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The Men Behind the Masque:
Office-holding in East Anglian boroughs, 1272-1460
1 Although this is too simplistic an explanation in itself
for the timing of reform/revolutionary movements.
2 Quoted in a review of B. Hanawalt's Crime and Conflict
in English Communities, 1300-1348, in Journal of Economic
History, XL (1980), 383.
3 Although this advantage may well have been appreciated
long before the initiation of the early Chancery proceedings provides
detailed documentation of it.
4 Dobson, "Urban decline in late medieval England," 13.
5 An unusually clear statement of this philosophy was
issued in Coventry in 1494; for which see Phythian-Adams, Desolation
of a City, 137.
6 H. Riley, ed., Munimenta Gildhallae Londoniensis:
Liber Custumarum, (London, 1860), 518-21.
7 As did Hammer, op.cit., 25, regarding Oxford.
8 Thus Aquinas: "si unus homo habuisset super alium
supereminentiam scientiae, et justitiae, inconveniens fuisset nisi
hoc exequeretur in utilitatem aliorum" (from extracts in Carlyle's
History of Medieval Political Theory in the West, V, 12).
Dante offered the term optimacy as an alternative to aristocracy.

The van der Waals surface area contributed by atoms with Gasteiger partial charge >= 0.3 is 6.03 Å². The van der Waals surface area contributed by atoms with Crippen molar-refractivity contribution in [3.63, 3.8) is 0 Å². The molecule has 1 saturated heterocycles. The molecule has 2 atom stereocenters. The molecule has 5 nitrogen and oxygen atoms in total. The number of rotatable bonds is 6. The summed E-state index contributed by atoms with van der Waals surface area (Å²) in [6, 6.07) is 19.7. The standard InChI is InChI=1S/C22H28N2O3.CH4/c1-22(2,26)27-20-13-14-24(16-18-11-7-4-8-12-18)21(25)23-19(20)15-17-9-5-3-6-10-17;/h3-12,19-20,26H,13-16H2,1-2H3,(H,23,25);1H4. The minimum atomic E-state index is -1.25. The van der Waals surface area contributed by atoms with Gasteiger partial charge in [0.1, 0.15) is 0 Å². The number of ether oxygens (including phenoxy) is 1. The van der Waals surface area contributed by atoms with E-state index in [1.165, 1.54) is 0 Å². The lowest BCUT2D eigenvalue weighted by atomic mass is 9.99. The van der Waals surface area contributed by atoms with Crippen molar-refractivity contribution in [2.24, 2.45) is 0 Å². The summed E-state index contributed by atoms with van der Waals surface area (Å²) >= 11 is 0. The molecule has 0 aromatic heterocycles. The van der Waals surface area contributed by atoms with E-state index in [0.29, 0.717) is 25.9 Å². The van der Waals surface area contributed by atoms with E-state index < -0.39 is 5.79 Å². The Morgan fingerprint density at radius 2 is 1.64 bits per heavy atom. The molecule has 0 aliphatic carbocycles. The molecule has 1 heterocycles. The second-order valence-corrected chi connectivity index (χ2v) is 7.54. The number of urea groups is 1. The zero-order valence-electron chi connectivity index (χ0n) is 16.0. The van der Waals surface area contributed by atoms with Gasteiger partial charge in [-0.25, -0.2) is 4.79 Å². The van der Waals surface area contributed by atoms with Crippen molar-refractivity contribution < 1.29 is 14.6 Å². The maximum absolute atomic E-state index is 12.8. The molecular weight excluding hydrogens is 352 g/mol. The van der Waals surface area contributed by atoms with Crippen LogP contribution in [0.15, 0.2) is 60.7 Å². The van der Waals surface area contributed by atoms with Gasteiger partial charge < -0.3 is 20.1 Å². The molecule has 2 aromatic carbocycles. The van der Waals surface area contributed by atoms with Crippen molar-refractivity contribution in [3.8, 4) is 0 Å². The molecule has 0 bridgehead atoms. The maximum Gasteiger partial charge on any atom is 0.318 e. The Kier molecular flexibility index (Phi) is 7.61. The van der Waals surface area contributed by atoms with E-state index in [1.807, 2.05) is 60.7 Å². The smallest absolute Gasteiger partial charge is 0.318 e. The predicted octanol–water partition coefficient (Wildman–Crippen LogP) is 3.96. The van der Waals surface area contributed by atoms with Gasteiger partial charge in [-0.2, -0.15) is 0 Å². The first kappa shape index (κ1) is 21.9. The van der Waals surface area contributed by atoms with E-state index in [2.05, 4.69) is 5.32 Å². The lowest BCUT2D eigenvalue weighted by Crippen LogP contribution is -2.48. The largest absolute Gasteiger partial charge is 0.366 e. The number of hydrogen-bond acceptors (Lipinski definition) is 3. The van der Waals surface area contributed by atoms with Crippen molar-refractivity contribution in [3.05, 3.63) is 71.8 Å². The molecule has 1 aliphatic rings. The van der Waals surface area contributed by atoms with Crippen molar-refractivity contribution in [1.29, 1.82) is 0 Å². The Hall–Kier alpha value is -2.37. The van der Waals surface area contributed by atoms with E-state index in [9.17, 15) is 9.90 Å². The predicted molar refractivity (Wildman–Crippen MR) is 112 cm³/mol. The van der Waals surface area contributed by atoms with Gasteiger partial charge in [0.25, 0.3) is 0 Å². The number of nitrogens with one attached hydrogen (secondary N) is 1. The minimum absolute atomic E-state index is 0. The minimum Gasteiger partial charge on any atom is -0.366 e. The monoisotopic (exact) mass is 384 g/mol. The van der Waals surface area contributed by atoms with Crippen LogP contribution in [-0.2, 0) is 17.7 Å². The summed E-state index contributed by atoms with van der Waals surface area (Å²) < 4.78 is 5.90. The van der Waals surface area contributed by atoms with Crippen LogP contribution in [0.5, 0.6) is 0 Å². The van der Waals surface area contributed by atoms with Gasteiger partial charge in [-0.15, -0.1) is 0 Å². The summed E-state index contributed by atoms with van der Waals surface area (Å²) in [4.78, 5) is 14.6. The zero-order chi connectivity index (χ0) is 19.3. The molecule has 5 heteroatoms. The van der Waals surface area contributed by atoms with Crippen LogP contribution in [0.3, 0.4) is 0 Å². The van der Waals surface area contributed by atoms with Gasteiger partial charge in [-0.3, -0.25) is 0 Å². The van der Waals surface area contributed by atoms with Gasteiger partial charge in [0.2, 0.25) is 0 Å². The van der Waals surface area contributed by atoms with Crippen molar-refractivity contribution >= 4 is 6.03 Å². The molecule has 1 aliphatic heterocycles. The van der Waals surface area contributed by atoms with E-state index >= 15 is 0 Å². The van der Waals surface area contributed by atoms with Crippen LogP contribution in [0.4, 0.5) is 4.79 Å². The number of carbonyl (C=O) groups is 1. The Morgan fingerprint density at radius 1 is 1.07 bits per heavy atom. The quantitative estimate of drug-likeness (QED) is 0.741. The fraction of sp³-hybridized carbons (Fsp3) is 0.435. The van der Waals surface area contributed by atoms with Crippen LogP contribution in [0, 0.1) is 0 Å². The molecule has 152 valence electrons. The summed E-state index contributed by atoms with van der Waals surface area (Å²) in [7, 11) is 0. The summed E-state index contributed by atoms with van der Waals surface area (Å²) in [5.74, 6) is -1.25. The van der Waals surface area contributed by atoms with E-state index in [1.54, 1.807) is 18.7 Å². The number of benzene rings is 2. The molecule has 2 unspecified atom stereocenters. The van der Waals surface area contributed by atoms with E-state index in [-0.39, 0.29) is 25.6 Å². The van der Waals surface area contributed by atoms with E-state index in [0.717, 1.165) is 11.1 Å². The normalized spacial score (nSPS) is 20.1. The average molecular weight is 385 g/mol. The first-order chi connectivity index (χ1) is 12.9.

9 From extracts in J. Mundy and P. Riesenberg, The Medieval
Town, (Princeton, 1958), 123. This notion is found in the
10 See her comments in English Medieval Towns, 136.
11 Coroners, councils, and financial officers all played
a part in this.
12 Carlyle, op.cit., VI, 523.
13 We need not look to the spurious lex regia or
the Aristotelian revival for the foundations of medieval democracy,
despite some possible influence on the Italian communal movement.
Similarly, whilst trained lawyer John Tilney may have been familiar
with the populist theory of Bartolus of Sassoferrato, it is futile
and unnecessary to speculate on how this may have influenced the
reform movement in early fifteenth century Lynn.
14 E.g. Lynn's Great Jury for pleas of land, and Maldon's
15 Deposition of individual members remained theoretically
possible, although this now lay largely with the executive; but
removal of councillors en masse could not have been achieved
16 Reynolds, English Medieval Towns, 160-61; R.
Gottfried, "Bury St. Edmunds and the population of late medieval
English towns, 1270-1530," Journal of British Studies, XX
17 On this see particularly Phythian-Adams, "Ceremony
and the citizen," passim, and Phythian-Adams, Desolation of a
18 Tait, op.cit., 284; Phythian-Adams, Desolation
of a City, 183.
19 From a poem by Henry VI, the full text of which is printed
in J. Harvey, The Plantagenets, (London, 1959), 228.